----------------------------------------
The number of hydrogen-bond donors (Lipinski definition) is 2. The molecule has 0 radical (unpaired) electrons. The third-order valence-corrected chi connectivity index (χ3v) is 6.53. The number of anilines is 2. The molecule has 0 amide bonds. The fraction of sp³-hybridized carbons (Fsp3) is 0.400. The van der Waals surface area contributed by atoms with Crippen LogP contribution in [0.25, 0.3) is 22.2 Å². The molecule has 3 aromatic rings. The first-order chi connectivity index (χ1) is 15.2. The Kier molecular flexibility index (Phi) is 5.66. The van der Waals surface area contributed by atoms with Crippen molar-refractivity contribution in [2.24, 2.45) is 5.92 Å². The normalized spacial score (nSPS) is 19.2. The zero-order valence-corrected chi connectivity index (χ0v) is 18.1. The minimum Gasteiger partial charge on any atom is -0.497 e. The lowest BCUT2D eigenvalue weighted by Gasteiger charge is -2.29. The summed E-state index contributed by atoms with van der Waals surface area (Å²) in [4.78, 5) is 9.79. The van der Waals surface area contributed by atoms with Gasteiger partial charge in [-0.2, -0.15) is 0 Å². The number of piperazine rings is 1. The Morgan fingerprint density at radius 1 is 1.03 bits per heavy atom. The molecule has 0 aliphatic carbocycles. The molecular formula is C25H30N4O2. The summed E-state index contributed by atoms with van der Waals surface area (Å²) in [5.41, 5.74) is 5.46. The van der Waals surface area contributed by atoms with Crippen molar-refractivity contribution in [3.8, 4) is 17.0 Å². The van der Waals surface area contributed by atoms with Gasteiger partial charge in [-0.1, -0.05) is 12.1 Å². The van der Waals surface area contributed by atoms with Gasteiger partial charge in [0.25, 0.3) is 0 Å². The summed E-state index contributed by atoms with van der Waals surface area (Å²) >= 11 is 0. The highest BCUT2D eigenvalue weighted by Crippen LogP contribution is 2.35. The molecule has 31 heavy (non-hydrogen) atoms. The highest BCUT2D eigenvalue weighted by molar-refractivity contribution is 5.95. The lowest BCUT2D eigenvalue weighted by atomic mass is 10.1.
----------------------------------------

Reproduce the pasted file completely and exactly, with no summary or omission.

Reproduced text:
The number of hydrogen-bond donors (Lipinski definition) is 2. The molecule has 0 radical (unpaired) electrons. The third-order valence-corrected chi connectivity index (χ3v) is 6.53. The number of anilines is 2. The molecule has 0 amide bonds. The fraction of sp³-hybridized carbons (Fsp3) is 0.400. The van der Waals surface area contributed by atoms with Crippen LogP contribution in [0.25, 0.3) is 22.2 Å². The molecule has 3 aromatic rings. The first-order chi connectivity index (χ1) is 15.2. The Kier molecular flexibility index (Phi) is 5.66. The van der Waals surface area contributed by atoms with Crippen molar-refractivity contribution in [2.24, 2.45) is 5.92 Å². The normalized spacial score (nSPS) is 19.2. The zero-order valence-corrected chi connectivity index (χ0v) is 18.1. The minimum Gasteiger partial charge on any atom is -0.497 e. The lowest BCUT2D eigenvalue weighted by Gasteiger charge is -2.29. The summed E-state index contributed by atoms with van der Waals surface area (Å²) in [4.78, 5) is 9.79. The van der Waals surface area contributed by atoms with Gasteiger partial charge in [-0.2, -0.15) is 0 Å². The number of piperazine rings is 1. The Morgan fingerprint density at radius 1 is 1.03 bits per heavy atom. The molecule has 0 aliphatic carbocycles. The molecular formula is C25H30N4O2. The summed E-state index contributed by atoms with van der Waals surface area (Å²) in [5.41, 5.74) is 5.46. The van der Waals surface area contributed by atoms with Crippen molar-refractivity contribution in [3.8, 4) is 17.0 Å². The van der Waals surface area contributed by atoms with Gasteiger partial charge in [-0.1, -0.05) is 12.1 Å². The van der Waals surface area contributed by atoms with Gasteiger partial charge in [0.25, 0.3) is 0 Å². The summed E-state index contributed by atoms with van der Waals surface area (Å²) >= 11 is 0. The highest BCUT2D eigenvalue weighted by Crippen LogP contribution is 2.35. The molecule has 31 heavy (non-hydrogen) atoms. The highest BCUT2D eigenvalue weighted by molar-refractivity contribution is 5.95. The lowest BCUT2D eigenvalue weighted by atomic mass is 10.1.